YAOUNDE, Cameroon (AP) — French President Francois Hollande promised intensified military cooperation with Cameroon in the fight against Boko Haram during a visit to the West African country on Friday.
Hollande also called for international support to stop the Nigerian-based Islamic extremist group whose violence has crossed into neighboring countries, including Cameroon.
"I am calling on the international community to help support Cameroon that has thousands of refugees with growing humanitarian problems. I will make sure military cooperation intensifies to stop the terrorist group," he said at a press conference in Yaounde, Cameroon.
France will provide training, research and information from its intelligent services on Boko Haram plans to Cameroon, he said.
Cameroon already receives military support from France, Cameroon's government spokesman Issa Tchiroma Bakary said.
Boko Haram has waged a six-year insurgency seeking to create an Islamic caliphate.
Cameroon is part of a multinational force that this year forced Boko Haram out of communities in northeast Nigeria. In recent months, militants have stepped up hit-and-run attacks in neighboring countries.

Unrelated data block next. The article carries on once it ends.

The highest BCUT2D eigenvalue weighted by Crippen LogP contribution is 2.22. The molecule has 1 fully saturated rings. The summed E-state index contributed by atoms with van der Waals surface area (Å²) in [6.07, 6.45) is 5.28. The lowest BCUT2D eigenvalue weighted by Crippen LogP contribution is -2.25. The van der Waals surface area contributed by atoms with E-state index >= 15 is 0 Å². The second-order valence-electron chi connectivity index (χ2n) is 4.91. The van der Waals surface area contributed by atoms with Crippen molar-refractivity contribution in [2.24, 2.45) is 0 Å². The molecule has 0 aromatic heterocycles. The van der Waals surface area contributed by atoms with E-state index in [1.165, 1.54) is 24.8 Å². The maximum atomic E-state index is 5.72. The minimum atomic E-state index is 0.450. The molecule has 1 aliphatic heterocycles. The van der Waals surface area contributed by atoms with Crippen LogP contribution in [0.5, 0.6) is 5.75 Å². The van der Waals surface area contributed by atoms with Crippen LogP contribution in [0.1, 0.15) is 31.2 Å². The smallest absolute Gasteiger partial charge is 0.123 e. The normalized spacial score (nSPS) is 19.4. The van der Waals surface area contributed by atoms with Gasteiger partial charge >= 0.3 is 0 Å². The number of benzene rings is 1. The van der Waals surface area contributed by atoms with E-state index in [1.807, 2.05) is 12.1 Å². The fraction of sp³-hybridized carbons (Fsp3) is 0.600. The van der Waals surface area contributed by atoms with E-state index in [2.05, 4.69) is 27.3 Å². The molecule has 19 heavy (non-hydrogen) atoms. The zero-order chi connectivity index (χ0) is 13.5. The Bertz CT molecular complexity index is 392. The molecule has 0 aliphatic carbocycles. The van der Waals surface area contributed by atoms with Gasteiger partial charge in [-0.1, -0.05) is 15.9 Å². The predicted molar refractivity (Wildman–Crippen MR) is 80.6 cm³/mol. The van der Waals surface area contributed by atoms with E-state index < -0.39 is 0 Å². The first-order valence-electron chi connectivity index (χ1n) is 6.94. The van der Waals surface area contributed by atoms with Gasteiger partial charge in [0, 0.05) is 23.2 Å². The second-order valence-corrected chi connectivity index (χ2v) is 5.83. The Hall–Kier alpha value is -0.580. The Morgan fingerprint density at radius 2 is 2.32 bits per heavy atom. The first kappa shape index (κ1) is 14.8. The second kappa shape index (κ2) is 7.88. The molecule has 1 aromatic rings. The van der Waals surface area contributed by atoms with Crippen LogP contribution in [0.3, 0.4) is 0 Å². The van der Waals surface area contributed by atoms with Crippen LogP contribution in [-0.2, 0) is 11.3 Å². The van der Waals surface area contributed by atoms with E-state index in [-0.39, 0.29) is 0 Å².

France has a big air base in N'Djamena, the capital of Chad, which is helping lead the force. N'Djamena lies on the eastern edge of Cameroon's panhandle, near the conflict zone.
Cameroon President Paul Biya said Boko Haram continues to be a threat to his country's development causing untold sufferings, killings and rapings.
"Please, we are doing our best, but we need the international community's support," Biya said at the press conference with Hollande before their meeting.
Cameroon, a former French colony, is Hollande's final stop on a two-day visit to Africa which started in Benin on Thursday. He then traveled to Angola before landing in Cameroon Friday.
Hollande leaves Cameroon late Friday.